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Oracle's Plans for Java Unveiled at JavaOne 155

Posted by samzenpus
from the here's-the-plan dept.
msmoriarty writes "Oracle had lots of Java announcements at this year's JavaOne. So far the plans include: 'The availability of an early access version of JDK 7 for the Mac OS, plans to "bridge the gap" between Java ME and Java SE, an approach to modularizing Java SE 8 that will rely on the Jigsaw platform, a new project that aims to use HTML5 to bring Java to Apple's iOS platform, the availability of JavaFX 2.0, a pending proposal to open source that technology, gearing up Java EE for the cloud, and a delay in the release of Java 8.'"
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Oracle's Plans for Java Unveiled at JavaOne

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  • Re:Juck Fava. (Score:2, Informative)

    by Anonymous Coward on Wednesday October 05, 2011 @06:52PM (#37618910)
    What the hell?

    Any self respecting Java developer knows you have to have a GenitalsFactory class that can creates both MaleGenitals and FemaleGenitals (and may in future be extended to create HermaphroditeGenitals, which will be a totally different class because multiple-inheritance if Wrong and Bad)
  • Source? (Score:5, Informative)

    by trims (10010) on Wednesday October 05, 2011 @07:45PM (#37619352) Homepage

    Please. The Oracle (formerly Sun) JVM is not "full of holes". And, Oracle does patch them - what do you think all those Update release are for? Oh, you wanted a patch for just that specific fix into a given (random) Update release, did you? Do you have any experience in managing such a project as the JVM? Point patches are a massive headache to manage - so much so, that while I was at Oracle (in the very JVM group you disparage), we couldn't find a reasonable way to manage point patches well on even the paying customers. And, I worked with a bunch of folks far smarter than the average programmer.

    I was in the Sun JVM group for over 7 years (2004-2011). In that time, there were only 3 "critical" exploits published for the JVM, and less than a dozen for the entire JDK. There were more than that for "serious" bugs/problems, but those weren't security breaches (which, were, by definition, an exploit). I should know, I was the Gatekeeper for the JVM.

    Newer versions (i.e. 4.1.2 -> 5 -> 6 -> 7 ) do certainly break a non-trivial number of older apps, and require fixes. Updates to a given release (i.e. 6u10 -> 6u20) do very occasionally break something if you jump a large number of Update releases; however, most of the cases we found in such breakage of apps was the developer's fault in either using an undocumented "feature", a feature which was marked "obsolete", or one which was marked as "unsupported". If you stuck to the documented API of supported features, well, it wasn't absolutely 100% bug-free upgradable, but then again, nothing is, and the JDK has an outstanding track record in that regard.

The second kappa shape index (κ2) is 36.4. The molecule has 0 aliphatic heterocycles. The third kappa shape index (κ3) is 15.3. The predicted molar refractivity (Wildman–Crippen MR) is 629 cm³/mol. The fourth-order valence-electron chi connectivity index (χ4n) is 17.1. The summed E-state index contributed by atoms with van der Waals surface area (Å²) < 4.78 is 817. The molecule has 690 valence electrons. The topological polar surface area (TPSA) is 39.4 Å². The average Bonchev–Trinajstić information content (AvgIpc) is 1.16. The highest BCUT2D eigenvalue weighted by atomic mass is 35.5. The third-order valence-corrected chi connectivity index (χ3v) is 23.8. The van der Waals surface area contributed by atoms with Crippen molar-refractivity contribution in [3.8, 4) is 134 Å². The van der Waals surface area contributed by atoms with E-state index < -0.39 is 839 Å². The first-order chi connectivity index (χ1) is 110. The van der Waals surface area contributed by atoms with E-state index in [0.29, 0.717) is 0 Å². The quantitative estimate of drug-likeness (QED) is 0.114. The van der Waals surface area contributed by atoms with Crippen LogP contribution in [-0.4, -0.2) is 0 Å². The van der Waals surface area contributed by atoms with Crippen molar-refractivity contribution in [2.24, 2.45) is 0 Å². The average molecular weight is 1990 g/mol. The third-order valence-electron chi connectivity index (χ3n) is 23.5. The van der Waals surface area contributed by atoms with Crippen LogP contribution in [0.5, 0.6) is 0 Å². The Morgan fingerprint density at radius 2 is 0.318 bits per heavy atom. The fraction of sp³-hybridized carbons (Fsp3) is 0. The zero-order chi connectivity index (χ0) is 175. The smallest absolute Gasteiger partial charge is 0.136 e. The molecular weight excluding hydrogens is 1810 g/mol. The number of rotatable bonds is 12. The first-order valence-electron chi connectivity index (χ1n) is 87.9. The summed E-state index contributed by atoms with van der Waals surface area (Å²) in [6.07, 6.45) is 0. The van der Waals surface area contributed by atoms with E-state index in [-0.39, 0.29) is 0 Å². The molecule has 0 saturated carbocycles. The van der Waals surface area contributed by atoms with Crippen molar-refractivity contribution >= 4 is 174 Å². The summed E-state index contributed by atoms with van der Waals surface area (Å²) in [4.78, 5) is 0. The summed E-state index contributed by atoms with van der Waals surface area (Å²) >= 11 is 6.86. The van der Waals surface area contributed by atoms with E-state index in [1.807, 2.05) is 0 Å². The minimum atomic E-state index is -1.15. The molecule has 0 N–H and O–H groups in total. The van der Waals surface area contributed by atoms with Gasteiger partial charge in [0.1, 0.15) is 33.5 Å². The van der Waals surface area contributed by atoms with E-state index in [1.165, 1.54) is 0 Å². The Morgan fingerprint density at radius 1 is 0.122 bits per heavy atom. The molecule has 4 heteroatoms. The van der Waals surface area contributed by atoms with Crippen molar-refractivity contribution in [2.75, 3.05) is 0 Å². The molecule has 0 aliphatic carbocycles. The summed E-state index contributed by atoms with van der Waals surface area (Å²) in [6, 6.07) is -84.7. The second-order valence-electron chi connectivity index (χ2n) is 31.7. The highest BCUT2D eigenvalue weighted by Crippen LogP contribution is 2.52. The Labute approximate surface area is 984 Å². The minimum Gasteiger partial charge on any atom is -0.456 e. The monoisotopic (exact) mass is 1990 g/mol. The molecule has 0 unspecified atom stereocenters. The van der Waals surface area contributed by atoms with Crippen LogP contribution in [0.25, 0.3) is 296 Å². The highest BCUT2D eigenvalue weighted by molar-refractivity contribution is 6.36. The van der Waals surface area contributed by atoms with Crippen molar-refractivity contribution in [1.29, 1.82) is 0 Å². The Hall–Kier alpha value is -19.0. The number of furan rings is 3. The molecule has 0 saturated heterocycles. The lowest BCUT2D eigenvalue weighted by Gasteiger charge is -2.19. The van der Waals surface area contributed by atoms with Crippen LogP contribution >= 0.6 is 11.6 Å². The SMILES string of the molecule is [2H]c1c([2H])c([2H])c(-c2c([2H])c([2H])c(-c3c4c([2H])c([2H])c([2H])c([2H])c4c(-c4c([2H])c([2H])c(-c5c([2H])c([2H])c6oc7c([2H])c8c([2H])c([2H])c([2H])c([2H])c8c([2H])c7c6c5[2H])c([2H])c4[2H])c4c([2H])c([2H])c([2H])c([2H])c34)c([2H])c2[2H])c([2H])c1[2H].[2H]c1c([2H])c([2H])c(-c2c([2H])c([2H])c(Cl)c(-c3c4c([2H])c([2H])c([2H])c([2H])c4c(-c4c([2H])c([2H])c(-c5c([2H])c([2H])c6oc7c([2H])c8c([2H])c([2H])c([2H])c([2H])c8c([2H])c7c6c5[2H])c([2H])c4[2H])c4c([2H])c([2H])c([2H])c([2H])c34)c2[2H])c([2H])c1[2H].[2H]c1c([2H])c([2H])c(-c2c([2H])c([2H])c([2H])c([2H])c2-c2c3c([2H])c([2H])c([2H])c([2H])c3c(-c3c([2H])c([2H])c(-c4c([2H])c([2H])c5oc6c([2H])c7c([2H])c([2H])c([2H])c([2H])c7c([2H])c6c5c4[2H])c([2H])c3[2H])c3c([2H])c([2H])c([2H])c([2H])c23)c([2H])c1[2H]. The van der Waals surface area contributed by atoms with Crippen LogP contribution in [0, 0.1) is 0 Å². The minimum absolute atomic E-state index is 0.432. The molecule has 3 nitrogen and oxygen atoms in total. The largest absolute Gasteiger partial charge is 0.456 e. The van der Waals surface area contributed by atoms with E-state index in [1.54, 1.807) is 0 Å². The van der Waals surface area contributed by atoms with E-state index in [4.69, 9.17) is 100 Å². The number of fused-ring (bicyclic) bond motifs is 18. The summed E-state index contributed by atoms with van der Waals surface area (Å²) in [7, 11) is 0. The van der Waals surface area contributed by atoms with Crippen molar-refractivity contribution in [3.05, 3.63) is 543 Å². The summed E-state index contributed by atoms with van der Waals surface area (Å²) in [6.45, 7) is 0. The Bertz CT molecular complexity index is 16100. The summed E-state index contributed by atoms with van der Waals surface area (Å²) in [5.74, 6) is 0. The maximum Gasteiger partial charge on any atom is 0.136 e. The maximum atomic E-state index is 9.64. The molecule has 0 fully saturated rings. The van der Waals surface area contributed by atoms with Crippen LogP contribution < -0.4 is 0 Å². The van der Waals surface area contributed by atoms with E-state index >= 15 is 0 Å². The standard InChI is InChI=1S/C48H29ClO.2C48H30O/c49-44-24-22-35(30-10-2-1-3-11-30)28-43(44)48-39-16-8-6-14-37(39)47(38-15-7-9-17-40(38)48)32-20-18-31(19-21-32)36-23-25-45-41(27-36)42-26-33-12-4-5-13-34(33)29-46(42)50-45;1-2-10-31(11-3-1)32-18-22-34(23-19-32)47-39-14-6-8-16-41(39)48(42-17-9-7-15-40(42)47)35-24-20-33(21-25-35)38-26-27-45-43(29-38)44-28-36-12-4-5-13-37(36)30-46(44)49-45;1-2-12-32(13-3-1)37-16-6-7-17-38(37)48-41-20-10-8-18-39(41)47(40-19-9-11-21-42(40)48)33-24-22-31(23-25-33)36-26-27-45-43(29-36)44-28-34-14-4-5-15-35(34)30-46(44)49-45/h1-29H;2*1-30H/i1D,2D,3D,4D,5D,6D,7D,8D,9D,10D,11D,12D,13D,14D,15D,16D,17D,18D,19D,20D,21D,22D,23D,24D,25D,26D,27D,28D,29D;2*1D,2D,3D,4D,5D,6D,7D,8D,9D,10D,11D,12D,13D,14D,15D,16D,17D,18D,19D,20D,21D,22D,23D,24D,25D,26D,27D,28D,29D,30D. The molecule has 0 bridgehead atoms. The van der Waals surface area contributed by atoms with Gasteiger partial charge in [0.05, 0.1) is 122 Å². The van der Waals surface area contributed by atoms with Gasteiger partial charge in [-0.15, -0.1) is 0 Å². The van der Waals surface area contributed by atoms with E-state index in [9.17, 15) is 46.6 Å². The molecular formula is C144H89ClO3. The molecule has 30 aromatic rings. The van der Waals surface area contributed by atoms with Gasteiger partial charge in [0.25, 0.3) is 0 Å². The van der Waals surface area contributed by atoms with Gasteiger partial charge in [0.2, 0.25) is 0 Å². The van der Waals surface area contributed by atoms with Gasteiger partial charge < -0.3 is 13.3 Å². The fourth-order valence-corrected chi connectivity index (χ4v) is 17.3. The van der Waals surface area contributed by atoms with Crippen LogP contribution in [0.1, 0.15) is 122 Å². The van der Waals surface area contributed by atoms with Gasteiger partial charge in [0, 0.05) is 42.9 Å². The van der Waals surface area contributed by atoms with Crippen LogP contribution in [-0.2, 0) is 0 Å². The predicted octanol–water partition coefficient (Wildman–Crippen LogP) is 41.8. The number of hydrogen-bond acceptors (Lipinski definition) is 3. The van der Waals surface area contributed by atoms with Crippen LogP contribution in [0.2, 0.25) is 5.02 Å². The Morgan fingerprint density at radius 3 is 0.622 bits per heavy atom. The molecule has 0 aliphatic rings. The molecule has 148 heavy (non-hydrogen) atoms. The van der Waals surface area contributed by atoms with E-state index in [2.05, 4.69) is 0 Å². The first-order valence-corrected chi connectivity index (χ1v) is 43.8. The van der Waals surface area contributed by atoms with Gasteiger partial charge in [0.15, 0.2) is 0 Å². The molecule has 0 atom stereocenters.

That's not to say that there aren't problems in both the JVM and JDK. It's just that you obviously don't know what you're talking about in the real world. Don't take my word for it: Google "Sun JVM security (hole OR flaw)" there are a very few links (maybe 2) to flaws in the past 5 years, a bundle of links to stories around 2004-2005 (which are all about the same set of bugs), and then practically everything else is at least 10 years old. Guess what? ALL of those have been fixed, relatively quickly, too.

    -Erik

  • Re:It's a trap! (Score:4, Informative)

    by lakeland (218447) <lakeland@acm.org> on Wednesday October 05, 2011 @08:21PM (#37619958) Homepage

    It's more subtle than that.

    For instance using standard Oracle is pretty cheap... and it's not until you start to say 'gee, if only we had partitioning these performance problems would go away' that you really get stung.

    Then you start doing spatial analysis and find the Spatial features easier to use than the crippled Locator.
    Or you try a new database for a new project and because it's still a POC everything is free, until you go live...
    Or you upgrade from dual core to quad as part of a regular hardware upgrade - only to find you need to buy twice the licences.
    Or you discover that sometimes hardware does fail and you need RAC.

    By the time those sort of things happen it's too late to say 'well, it would've been free if only we'd used MS SQL, Postgres or any other vendor'. Oracle's sting isn't the initial purchase price.

    Also, have you ever tried running a system outside support & maintenance? I know a number of companies that keep extra Oracle licences around because they don't dare repurchase them if they ever do end up needing them.

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